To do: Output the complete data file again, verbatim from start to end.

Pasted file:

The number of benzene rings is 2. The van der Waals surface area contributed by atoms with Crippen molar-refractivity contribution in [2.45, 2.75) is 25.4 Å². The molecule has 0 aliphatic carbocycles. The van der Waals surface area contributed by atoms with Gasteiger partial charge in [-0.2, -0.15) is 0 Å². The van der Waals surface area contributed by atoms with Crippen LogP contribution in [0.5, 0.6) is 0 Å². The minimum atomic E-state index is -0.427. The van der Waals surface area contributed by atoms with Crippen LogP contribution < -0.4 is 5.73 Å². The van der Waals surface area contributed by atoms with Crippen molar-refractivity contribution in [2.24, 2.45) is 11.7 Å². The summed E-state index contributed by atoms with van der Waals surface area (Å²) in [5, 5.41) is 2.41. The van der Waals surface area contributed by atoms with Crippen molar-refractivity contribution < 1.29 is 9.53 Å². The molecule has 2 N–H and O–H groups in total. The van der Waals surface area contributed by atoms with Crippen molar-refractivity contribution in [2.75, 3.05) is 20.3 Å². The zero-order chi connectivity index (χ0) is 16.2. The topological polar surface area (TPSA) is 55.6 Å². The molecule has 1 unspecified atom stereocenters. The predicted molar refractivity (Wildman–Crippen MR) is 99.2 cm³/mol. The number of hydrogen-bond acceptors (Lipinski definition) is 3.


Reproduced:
The number of benzene rings is 2. The van der Waals surface area contributed by atoms with Crippen molar-refractivity contribution in [2.45, 2.75) is 25.4 Å². The molecule has 0 aliphatic carbocycles. The van der Waals surface area contributed by atoms with Gasteiger partial charge in [-0.2, -0.15) is 0 Å². The van der Waals surface area contributed by atoms with Crippen LogP contribution in [0.5, 0.6) is 0 Å². The minimum atomic E-state index is -0.427. The van der Waals surface area contributed by atoms with Crippen LogP contribution < -0.4 is 5.73 Å². The van der Waals surface area contributed by atoms with Crippen molar-refractivity contribution in [2.24, 2.45) is 11.7 Å². The summed E-state index contributed by atoms with van der Waals surface area (Å²) in [5, 5.41) is 2.41. The van der Waals surface area contributed by atoms with Crippen molar-refractivity contribution < 1.29 is 9.53 Å². The molecule has 2 N–H and O–H groups in total. The van der Waals surface area contributed by atoms with Crippen molar-refractivity contribution in [2.75, 3.05) is 20.3 Å². The zero-order chi connectivity index (χ0) is 16.2. The topological polar surface area (TPSA) is 55.6 Å². The molecule has 1 unspecified atom stereocenters. The predicted molar refractivity (Wildman–Crippen MR) is 99.2 cm³/mol. The number of hydrogen-bond acceptors (Lipinski definition) is 3.